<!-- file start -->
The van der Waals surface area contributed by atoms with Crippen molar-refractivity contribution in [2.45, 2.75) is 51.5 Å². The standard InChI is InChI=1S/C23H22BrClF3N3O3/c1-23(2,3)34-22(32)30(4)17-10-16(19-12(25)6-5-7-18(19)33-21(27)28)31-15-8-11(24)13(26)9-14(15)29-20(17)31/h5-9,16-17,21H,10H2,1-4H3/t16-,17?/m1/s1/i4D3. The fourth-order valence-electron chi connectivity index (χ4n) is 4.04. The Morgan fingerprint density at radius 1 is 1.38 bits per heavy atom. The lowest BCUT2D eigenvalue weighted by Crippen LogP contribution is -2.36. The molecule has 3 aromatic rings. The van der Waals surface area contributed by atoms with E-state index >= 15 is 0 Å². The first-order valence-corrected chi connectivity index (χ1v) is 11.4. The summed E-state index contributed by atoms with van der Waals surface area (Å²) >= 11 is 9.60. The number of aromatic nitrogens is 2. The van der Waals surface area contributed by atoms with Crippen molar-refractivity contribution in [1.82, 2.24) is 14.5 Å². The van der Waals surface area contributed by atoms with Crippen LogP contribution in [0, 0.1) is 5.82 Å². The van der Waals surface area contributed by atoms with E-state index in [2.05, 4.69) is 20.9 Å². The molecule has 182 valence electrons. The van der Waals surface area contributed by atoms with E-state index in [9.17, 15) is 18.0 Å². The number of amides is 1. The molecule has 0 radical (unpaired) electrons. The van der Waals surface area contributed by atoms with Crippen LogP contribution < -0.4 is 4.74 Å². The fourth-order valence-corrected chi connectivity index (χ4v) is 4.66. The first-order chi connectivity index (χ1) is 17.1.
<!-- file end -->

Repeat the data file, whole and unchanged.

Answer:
The van der Waals surface area contributed by atoms with Crippen molar-refractivity contribution in [2.45, 2.75) is 51.5 Å². The standard InChI is InChI=1S/C23H22BrClF3N3O3/c1-23(2,3)34-22(32)30(4)17-10-16(19-12(25)6-5-7-18(19)33-21(27)28)31-15-8-11(24)13(26)9-14(15)29-20(17)31/h5-9,16-17,21H,10H2,1-4H3/t16-,17?/m1/s1/i4D3. The fourth-order valence-electron chi connectivity index (χ4n) is 4.04. The Morgan fingerprint density at radius 1 is 1.38 bits per heavy atom. The lowest BCUT2D eigenvalue weighted by Crippen LogP contribution is -2.36. The molecule has 3 aromatic rings. The van der Waals surface area contributed by atoms with E-state index >= 15 is 0 Å². The first-order valence-corrected chi connectivity index (χ1v) is 11.4. The summed E-state index contributed by atoms with van der Waals surface area (Å²) >= 11 is 9.60. The number of aromatic nitrogens is 2. The van der Waals surface area contributed by atoms with Crippen molar-refractivity contribution in [1.82, 2.24) is 14.5 Å². The van der Waals surface area contributed by atoms with Crippen LogP contribution in [0, 0.1) is 5.82 Å². The van der Waals surface area contributed by atoms with E-state index in [2.05, 4.69) is 20.9 Å². The molecule has 182 valence electrons. The van der Waals surface area contributed by atoms with E-state index in [9.17, 15) is 18.0 Å². The number of amides is 1. The molecule has 0 radical (unpaired) electrons. The van der Waals surface area contributed by atoms with Crippen LogP contribution < -0.4 is 4.74 Å². The fourth-order valence-corrected chi connectivity index (χ4v) is 4.66. The first-order chi connectivity index (χ1) is 17.1.